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I'm definitely not a pro in crochet, but I love making these fishnet poncho's. I just slip them on over about anything that matches the color I will be wearing. The multi-colored blue one is in puruvian alpaca and bleeds like the dickens when wet, so I'll not be doing any more work in alpaca that has to be washed :-( The red one is just plain simple wool yard. The pewter & light blue is a mix of "Remember" yard (the pewter) and cheap light blue yarn. They're very simple to make; I measure the length from my upper arms, across the front and chain crochet that distance. The gauge of your yarn will make a difference! One you've chained the width you want, then turn and single crochet one row to the end. Then turn and single crochet again, to the end. Turn, and chain 4, then skip 3 stitches & double crochet in the 4th stitch. Continue to the end, then turn, chain 4 and skip 3, and DC in the 4th DC space (not the stitch itself, just in the space left by the last row). Continue this until you reach the length you want on your poncho, then turn and do at least two rows of single crochet.. (Sometimes I make more than two rows, just to make the poncho a bit "fancier" at the top and bottom) When at the end, slip stitch, tie off and trim yard (leave about an inch so you can hide it when your work is complete). This will be one side.

 

Do the same thing for the other side; giving you a front and a back.

 

SHOULDERS:

Place sides together and count the number of holes/spaces from the shoulder edge to where you want the neck hole to start. Then join the top of the shoulder either by using a yarn needle or by pulling yarn through with your crochet hook. Do this for both shoulders.

 

SIDES:

Start at the bottom, count the number of "holes" (fishnet) up to where you want to begin your arm hole...be sure to leave plenty of arm room since you'll be wearing it over other clothing, and after all...it is a poncho!

 

Join the sides the same way you've joined the top of your shoulders, and tie off the same way.

 

HIDING:

To hide my end yarns, I just pull it though another stitch, working my way downward on the side or across, whichever you prefer.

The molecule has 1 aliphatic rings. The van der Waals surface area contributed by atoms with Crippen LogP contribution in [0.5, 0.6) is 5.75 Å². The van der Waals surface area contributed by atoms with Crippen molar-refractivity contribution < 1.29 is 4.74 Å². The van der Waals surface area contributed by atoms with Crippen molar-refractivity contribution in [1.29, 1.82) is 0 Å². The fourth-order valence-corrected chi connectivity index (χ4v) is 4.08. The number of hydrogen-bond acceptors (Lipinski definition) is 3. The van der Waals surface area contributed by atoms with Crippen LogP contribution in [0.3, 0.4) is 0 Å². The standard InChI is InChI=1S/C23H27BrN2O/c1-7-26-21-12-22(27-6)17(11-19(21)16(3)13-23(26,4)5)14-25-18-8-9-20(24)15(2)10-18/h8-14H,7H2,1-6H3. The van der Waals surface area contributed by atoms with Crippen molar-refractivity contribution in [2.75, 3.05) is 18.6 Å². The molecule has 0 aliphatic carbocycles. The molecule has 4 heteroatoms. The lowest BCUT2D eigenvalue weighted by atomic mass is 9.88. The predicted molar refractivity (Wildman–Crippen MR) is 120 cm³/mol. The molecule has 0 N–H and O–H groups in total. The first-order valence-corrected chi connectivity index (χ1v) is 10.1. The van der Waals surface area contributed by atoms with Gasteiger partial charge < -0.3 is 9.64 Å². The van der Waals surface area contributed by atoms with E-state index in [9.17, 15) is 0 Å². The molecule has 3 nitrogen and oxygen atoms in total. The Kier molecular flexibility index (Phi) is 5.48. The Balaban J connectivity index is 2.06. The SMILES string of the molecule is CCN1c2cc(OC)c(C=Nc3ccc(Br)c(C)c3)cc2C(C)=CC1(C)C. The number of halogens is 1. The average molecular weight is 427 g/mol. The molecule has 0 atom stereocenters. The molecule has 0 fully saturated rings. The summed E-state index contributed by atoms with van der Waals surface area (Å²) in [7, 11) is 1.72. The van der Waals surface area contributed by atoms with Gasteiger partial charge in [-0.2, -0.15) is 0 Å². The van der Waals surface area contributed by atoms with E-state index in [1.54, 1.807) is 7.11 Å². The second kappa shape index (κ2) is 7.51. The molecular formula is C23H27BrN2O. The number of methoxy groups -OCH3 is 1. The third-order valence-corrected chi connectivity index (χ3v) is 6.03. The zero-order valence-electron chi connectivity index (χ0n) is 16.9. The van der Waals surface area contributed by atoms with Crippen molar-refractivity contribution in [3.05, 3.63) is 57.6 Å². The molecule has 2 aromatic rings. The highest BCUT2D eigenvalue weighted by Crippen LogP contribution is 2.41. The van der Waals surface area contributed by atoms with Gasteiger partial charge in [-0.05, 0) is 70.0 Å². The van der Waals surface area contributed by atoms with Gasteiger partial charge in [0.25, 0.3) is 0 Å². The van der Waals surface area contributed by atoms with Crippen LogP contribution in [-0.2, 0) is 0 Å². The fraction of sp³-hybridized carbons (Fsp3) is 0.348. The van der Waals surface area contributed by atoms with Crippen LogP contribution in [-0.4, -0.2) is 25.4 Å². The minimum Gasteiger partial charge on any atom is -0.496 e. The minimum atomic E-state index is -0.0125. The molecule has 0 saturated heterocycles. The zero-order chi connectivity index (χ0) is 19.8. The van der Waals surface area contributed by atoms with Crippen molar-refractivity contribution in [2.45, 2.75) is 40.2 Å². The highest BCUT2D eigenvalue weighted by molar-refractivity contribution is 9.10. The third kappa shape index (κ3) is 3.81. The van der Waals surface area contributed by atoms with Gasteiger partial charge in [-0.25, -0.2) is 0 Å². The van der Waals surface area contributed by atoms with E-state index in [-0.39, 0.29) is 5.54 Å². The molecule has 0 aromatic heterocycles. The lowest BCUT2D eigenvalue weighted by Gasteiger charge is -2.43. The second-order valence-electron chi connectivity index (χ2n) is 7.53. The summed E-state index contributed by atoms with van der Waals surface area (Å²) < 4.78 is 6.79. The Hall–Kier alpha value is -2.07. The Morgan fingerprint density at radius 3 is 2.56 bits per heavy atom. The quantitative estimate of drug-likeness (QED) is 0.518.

I then turn the poncho inside out, get it wet under warm water & than hang it on a hanger in my tub and let it air dry.

 

When I want to wear one, I just use one of my pretty "brouch pins" on one shoulder.

 

You can also pull some pretty silk ribbons through the fishnet holes to make a waist belt or ???

 

Hope this makes sense to you, and hope you enjoy making them as much as I do!

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Edited by The WE2's

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These are quite decorative. Around here they would be handy in iffy spring time and for summer cover ups when you go swimming at the lake or pond beaches. I have downloaded some free pdf patterns from yarn inspirations site on knit ponchos . I always liked ponchos and they can serve as a blanket if you make it full size. But I would change the collar on some of them as I cannot stand thick turtleneck style. ( I have a book for sweater construction and it has instructions for all typical collars one might choose. )

You could get some handdyed wool from a reputable producer of it..... so many though, from what I can see end up bleeding in the wash, so sometimes you need to do a vinegar mordant procedure before you knit it up these days. I love the various colorways that dyers create though. They can be fabulous knit up .

 

After I get my socks under control, and do a scarf, I want to do blankets and a nice shawl as main projects. I am setting aside a blue self striping ( for socks actually, the yarn is made for) so I am thinking it might look pretty neat in wider knitting , as an affect. Other complimentary coloring I can add for yarn to make it the size I will need will be grey, black and white tones) All of which the same brand does make so I know I can get similar yarn so it all works in the construction of the blanket well enough. It might just end up a baby blanket for my grandson to be...... or afghan throw size for me. Not sure..... but ordered it with Christmas money.

Will also be able to use up baby yarns sent in a stash box to me some time ago, now ( phew! ) A poncho I would do in woodland colors I think, when I get around to it, but probably after a good car coat. Still, they can be fancy and delicate or sturdy and with knitting, can do dense fabric and are a comfortable addition to any wardrobe used in many different settings. Fashionable ones come in all different lengths and some with hoods too , if you look around.

 

With crochet , and how this is done it's a fun, quick project.

 

Lionbrand.com has lots of crochet and knit patterns to download free for many things like ponchos too, many of those are more densely crochet'd if you want something that will block wind.

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Yep...quick and a quick "change up" for just about any long sleeved blouse. They look really neat over poly-type insulated underwear/shirts....black, white or whatever color you can find. For bulkier wind-breaking properties, I only have to change the size of the yarn and the needle. I've made some really warm sweaters (not this pattern) using just basic stitches, but using two strands of yarn...ie: a pink and a light blue...but crocheting it as one strand of yard. VERY bulky and VERY warm. Just a front, a back and two sleeves and attach :-) Just never did any knitting to speak of even though I have all the needles I'd ever need, my sis is the wiz at that :-)

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